‘Charlie’ gets the point at MOCA: Art can be fun
Over the weekend, the Museum of Contemporary Art opened “Mid-Century Masterworks From the Collection,” a large sampling of 58 paintings, sculptures and works on paper by School of Paris and New York School artists, plus a few others. It joins two more shows: “Conversations,” a disparate selection of more recent works installed in ways meant to suggest relationships between and among them, and “Gifts by Artists,” works donated to MOCA by members of its primary constituency.
Until October, and perhaps for reasons of economy, all but one of the galleries at the museum’s Grand Avenue location have been given over to the permanent collection -- which, despite our now-standard expectation for a steady supply of temporary traveling shows, is after all the final reason any art museum exists.
Into this tidy oasis of museum propriety rides “Charlie” -- an unassuming robot-child with a sweet disposition, inquisitive eyes and a blue tricycle slung low to the ground. “Charlie” is at play. Stand and peruse the webs of multicolored and metallic paints in Jackson Pollock’s august 1949 drip-painting “No. 1,” and the little android with the prominent nose and the permanent grin might well pedal up silently behind you to join the fun.
Then, with a twist of his head and a roll of his eyes he’s off, riding into another gallery to check out what might be going on.
“Charlie” isn’t owned by MOCA, but he was commissioned by the museum. A remote-controlled mechanical sculpture by Italian artist Maurizio Cattelan, the work made its debut in early June during the three-day preview of the Venice Biennale. This Biennale, otherwise universally panned, had at least one thing going for it in its opening days: It seemed every critic -- from the Los Angeles Times to the Irish Times -- mentioned the mechanical sculpture by Cattelan, a jokester who now is as much a fixture in the Venice show as is the ripe odor rising from the polluted canals. (Born in nearby Padua, he’s an almost-local hero whose work has appeared in each of the last four Biennale installments.) Given the sweet, endearing humor of the carefully crafted piece, it’s easy to see why.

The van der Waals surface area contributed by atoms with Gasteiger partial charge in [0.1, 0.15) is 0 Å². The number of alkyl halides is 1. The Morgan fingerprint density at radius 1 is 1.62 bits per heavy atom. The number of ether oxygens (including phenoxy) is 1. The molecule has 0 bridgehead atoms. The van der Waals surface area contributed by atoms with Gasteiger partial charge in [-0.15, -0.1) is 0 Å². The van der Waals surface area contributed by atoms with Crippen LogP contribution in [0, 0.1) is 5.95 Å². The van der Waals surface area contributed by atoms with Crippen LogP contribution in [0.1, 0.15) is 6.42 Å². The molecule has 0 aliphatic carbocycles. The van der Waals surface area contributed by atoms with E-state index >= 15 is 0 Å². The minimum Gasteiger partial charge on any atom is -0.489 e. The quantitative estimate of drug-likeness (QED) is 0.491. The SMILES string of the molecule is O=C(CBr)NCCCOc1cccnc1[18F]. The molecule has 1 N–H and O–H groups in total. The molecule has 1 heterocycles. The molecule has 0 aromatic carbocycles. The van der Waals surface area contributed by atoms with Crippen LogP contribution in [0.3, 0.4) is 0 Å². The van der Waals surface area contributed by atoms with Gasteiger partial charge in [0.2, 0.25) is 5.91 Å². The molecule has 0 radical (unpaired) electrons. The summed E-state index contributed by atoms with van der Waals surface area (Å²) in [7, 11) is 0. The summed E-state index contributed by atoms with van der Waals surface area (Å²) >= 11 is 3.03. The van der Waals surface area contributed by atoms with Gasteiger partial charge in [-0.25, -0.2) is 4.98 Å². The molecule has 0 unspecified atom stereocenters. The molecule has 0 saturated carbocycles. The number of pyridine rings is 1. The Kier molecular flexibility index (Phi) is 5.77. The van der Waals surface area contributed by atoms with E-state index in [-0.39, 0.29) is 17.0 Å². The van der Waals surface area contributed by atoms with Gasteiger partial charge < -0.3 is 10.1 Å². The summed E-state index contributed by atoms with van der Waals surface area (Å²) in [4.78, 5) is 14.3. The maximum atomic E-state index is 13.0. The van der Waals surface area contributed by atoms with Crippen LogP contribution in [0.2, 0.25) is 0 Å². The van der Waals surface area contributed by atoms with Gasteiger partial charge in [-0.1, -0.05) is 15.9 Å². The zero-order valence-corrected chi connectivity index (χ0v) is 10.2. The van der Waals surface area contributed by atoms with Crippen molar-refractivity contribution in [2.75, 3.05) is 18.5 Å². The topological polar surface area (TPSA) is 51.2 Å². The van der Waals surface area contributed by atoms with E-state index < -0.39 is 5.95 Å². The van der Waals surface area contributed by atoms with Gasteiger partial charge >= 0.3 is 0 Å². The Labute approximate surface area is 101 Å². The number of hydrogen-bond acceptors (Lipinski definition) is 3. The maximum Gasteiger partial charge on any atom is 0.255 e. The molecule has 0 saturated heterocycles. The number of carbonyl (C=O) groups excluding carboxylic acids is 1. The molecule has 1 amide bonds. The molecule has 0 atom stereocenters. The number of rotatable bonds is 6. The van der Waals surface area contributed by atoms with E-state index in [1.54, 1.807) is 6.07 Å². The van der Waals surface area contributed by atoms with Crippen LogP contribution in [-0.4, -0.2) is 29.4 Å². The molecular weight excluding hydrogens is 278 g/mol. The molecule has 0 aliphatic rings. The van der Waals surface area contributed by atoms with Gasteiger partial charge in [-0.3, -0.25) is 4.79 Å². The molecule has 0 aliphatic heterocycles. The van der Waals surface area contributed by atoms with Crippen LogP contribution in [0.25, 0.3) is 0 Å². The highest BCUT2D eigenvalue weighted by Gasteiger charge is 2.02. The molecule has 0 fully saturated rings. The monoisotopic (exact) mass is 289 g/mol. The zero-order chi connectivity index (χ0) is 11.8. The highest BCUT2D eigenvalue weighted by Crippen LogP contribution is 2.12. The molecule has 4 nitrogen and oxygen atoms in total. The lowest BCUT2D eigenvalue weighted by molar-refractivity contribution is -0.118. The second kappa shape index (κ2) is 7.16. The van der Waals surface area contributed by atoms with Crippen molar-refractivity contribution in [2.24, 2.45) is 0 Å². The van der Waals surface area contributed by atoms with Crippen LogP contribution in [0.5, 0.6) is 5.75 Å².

“Charlie” is a modest work. The boy looks mischievous, but don’t expect him to pop a wheelie. He is capable of only minor, puppet-like effects -- an anxious rocking of the tricycle’s pedals, a twisting of the handlebars and eyes that scan the room. The latex skin and shaggy hair might be expressive, but when he rolls up silently behind a museum visitor, nobody will mistake him for a real live boy. Instead, he’s a boy-toy. The frank simplicity of “Charlie” is part of its charm.
Cattelan’s career is a mixed bag. At 43, he’s best known for a cheeky 1999 sculpture of Pope John Paul II sprawled on the ground, crucifix and chasuble askew, with an errant meteorite embedded in his side. Dispensing with the concept of sin, Cattelan always is happy to cast the first stone.
Even in photographs, this startling evocation of the unanswerable conflict between faith and fate was memorable. But, corny or hopelessly redundant sculptures also are prominent on his resume.